Page 28 text:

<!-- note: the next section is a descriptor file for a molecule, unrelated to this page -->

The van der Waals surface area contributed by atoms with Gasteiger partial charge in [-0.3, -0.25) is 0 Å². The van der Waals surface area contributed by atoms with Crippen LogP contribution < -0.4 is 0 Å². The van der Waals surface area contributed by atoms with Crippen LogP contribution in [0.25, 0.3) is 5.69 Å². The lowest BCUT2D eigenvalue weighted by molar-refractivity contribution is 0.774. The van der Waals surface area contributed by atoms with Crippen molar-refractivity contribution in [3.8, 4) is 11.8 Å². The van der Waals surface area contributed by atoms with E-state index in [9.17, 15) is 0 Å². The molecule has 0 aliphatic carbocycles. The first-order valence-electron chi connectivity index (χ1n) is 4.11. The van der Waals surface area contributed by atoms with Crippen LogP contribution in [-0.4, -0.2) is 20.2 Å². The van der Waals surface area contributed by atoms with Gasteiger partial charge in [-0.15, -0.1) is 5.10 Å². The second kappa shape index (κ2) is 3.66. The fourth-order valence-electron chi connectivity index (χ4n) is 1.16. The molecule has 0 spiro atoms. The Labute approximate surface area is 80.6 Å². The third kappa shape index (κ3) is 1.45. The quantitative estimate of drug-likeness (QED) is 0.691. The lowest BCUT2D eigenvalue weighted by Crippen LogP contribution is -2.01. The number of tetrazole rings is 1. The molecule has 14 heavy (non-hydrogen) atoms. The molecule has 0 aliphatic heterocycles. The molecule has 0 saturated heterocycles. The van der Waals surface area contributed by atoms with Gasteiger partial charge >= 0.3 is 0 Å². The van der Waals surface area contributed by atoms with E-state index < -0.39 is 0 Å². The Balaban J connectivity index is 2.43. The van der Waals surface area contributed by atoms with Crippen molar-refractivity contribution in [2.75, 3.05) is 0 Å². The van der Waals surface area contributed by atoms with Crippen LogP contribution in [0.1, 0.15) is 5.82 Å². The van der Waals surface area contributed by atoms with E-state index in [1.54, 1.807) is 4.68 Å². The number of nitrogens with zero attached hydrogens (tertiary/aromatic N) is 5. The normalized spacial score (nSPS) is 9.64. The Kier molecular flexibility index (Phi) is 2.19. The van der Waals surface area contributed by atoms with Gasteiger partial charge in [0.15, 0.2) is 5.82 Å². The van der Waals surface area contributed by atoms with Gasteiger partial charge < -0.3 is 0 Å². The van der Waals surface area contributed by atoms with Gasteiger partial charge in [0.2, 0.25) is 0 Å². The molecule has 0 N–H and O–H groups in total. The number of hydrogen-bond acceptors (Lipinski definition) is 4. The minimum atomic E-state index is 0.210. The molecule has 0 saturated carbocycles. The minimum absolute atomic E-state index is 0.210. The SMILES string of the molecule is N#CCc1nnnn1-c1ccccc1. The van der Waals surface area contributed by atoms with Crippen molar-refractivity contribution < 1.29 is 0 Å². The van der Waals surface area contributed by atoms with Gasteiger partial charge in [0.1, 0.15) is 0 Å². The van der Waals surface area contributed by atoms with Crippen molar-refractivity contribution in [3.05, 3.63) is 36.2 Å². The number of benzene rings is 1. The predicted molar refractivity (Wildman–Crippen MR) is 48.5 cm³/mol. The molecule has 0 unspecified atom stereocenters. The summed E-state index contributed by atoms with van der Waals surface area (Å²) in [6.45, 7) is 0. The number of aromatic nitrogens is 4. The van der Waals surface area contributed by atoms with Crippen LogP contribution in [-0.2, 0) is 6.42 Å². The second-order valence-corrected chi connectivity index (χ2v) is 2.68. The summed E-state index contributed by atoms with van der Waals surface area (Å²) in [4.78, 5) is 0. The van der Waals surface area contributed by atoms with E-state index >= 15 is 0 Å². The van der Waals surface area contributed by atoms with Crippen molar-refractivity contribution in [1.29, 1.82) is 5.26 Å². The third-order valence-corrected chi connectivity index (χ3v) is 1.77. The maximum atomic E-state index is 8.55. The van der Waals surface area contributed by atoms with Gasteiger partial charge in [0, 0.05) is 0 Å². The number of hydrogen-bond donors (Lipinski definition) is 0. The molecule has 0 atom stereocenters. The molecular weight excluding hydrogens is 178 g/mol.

PAGE TWENTY-FOUR SEASON OF 1938 1939 THE ORIOLE GIRLS’ BASKETBALL TEAM FINISHES GOOD SEASON The Girls’ Basketball team began a good season this year when they defeated Draper High in an exciting contest. Journeying to Radford, the girls were in high spirits and were hopeful of a victory, but much to everyone’s disappoint- ment no victory was in store for them. However, they re- deemed themselves in the next encounter, which was with the strong Narrows sextet, by de- feating them 24-23. In B ' acksburg, they again won the laurels when they de- feated the Blacksburg Girls 38-36. It seemed the “Ivory of fate’’ that Christiansburg, the next opponent, conquered the P. H. S. girls in a one-sided score of 33-12, which was ev- ened up in a few days by a 23-13 win over Marion. In the remaining nine en- counters the P. H. S. cagers marked up four losses and four wins, with one tie. Even though the opponents scores totaled more than P. H. S. the season is considered a very successful one. The girls are all credited with p’aying good, clean basketball, which has, proven one of the finest high school spirits. The members of the team, with the exception of two, have played together for two CAPTAIN Mary Stambaugh Front row — left to right — Alice Carney, Elizabeth Adair, Peggy Quesenberry, Mary Stam- baugh, Captain; Sarah Lugar, Dorothy Leach e, Ruth Webb, Dorothy Gilmer. Second row - — Mr. Daughtrey, Lois Russell Elizabeth Vaughan, Gladys Schrader, Edith Dickerson, Janie Via, Mary Ryan, Virginia Scott, Margaret Wisler, Frances Cale, Mildred Wallner, Virginia Vickers, Letty Waugh and Mr. Bowers. years. Quesenberry, Stam- j baugh and Wa’lner are in the! Senior class and will not be j with the; team next year, i They have been an asset to the team and their splendid sports- manship wil be greaty missed. However, there is a great deal of p -om ' s : ng material in store for the coming season which is being awaited with eager ex- pectation. Captain Mary Stambaugh and Peggy Quesenberry were high scorers for the sextet totaling 105 and 128 points respectively. They were fo’- lowed by Ruth Webb with 25 noints. Mildred Wallner 20, Isabel Gilmer 16, Janie Via 15. and Virginia Painter 7. making a total of 316 for the season. WORK Do your work — not just your work and no more, but a litt’e more for the lavishing’s sake; that little more which is worth all the rest. And if you suffer as you must, and if you doubt as you must, do your work. Put your heart into it and the sky will clear. Then out of your very doubt and suffering will be born the su- preme joy of your life. GIRLS’ BASKETBALL SQUAD Elizabeth Adair Edith Dickerson Virginia Vickers Margaret Wisler Lettie Waugh Peggy Quesenberry Mary Ryan Lois Sarah Lugar Virginia Scott Ruth Webb Alice Carney Dortie Gilmer Russell Dottie Leache Gladys Schrader Elizabeth Vaughan Mildred Wallner Frances Cale Janie Via SCHEDULE AND SCORES Draper 16 Radford 18 Nar rows 23 Blacksburg 16 Christiansburg 33 Marion 13 Bland 34 Bland 32 Dublin 7 Christiansburg 24 Marion 12 Radford 44 Narrows 11 Blacksburg 22 Draper 22 TOTALS 327 P. H. S 34 P. H. S. 11 P. H. S 24 P. H. S 38 P. H. S 12 P. H. S 23 P. H. S 14 P. H. S 14 P. H. S 27 P. H. S. 14 P. H. S 17 P. H. S 33 P. H. S 16 P. H. S 25 P. H. S 22 Totals 316